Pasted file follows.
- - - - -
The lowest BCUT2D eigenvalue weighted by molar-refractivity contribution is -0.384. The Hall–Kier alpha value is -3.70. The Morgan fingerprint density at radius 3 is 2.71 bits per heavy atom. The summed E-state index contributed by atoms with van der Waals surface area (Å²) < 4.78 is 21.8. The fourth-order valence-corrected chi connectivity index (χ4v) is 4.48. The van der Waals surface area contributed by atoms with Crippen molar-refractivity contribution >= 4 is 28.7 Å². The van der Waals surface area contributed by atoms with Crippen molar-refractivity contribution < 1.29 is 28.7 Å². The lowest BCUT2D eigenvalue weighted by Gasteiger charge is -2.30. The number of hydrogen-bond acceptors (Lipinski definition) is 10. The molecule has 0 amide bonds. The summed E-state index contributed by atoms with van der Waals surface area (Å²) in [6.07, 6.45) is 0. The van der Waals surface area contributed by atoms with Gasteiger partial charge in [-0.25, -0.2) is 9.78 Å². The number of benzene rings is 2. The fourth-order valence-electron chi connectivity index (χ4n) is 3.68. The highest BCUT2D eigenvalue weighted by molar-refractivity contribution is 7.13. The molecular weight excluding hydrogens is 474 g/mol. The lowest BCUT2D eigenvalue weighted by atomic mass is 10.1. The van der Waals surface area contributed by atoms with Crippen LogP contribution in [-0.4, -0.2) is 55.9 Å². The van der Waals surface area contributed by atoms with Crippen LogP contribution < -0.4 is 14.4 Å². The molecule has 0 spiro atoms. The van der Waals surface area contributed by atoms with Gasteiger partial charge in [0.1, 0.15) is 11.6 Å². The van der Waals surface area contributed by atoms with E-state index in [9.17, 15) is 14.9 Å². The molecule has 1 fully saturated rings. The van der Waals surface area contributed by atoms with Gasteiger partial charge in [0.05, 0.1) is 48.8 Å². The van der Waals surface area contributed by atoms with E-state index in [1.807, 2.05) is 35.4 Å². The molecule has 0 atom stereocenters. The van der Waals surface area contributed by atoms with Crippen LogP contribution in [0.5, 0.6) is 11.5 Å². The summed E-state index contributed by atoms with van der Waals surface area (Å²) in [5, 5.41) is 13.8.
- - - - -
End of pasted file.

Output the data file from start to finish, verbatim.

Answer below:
The lowest BCUT2D eigenvalue weighted by molar-refractivity contribution is -0.384. The Hall–Kier alpha value is -3.70. The Morgan fingerprint density at radius 3 is 2.71 bits per heavy atom. The summed E-state index contributed by atoms with van der Waals surface area (Å²) < 4.78 is 21.8. The fourth-order valence-corrected chi connectivity index (χ4v) is 4.48. The van der Waals surface area contributed by atoms with Crippen molar-refractivity contribution >= 4 is 28.7 Å². The van der Waals surface area contributed by atoms with Crippen molar-refractivity contribution < 1.29 is 28.7 Å². The lowest BCUT2D eigenvalue weighted by Gasteiger charge is -2.30. The number of hydrogen-bond acceptors (Lipinski definition) is 10. The molecule has 0 amide bonds. The summed E-state index contributed by atoms with van der Waals surface area (Å²) in [6.07, 6.45) is 0. The van der Waals surface area contributed by atoms with Gasteiger partial charge in [-0.25, -0.2) is 9.78 Å². The number of benzene rings is 2. The fourth-order valence-electron chi connectivity index (χ4n) is 3.68. The highest BCUT2D eigenvalue weighted by molar-refractivity contribution is 7.13. The molecular weight excluding hydrogens is 474 g/mol. The lowest BCUT2D eigenvalue weighted by atomic mass is 10.1. The van der Waals surface area contributed by atoms with Crippen LogP contribution in [-0.4, -0.2) is 55.9 Å². The van der Waals surface area contributed by atoms with Crippen LogP contribution < -0.4 is 14.4 Å². The molecule has 0 spiro atoms. The van der Waals surface area contributed by atoms with Gasteiger partial charge in [0.1, 0.15) is 11.6 Å². The van der Waals surface area contributed by atoms with E-state index in [9.17, 15) is 14.9 Å². The molecule has 1 fully saturated rings. The van der Waals surface area contributed by atoms with Gasteiger partial charge in [0.05, 0.1) is 48.8 Å². The van der Waals surface area contributed by atoms with E-state index in [1.807, 2.05) is 35.4 Å². The molecule has 0 atom stereocenters. The van der Waals surface area contributed by atoms with Crippen LogP contribution in [0.5, 0.6) is 11.5 Å². The summed E-state index contributed by atoms with van der Waals surface area (Å²) in [5, 5.41) is 13.8.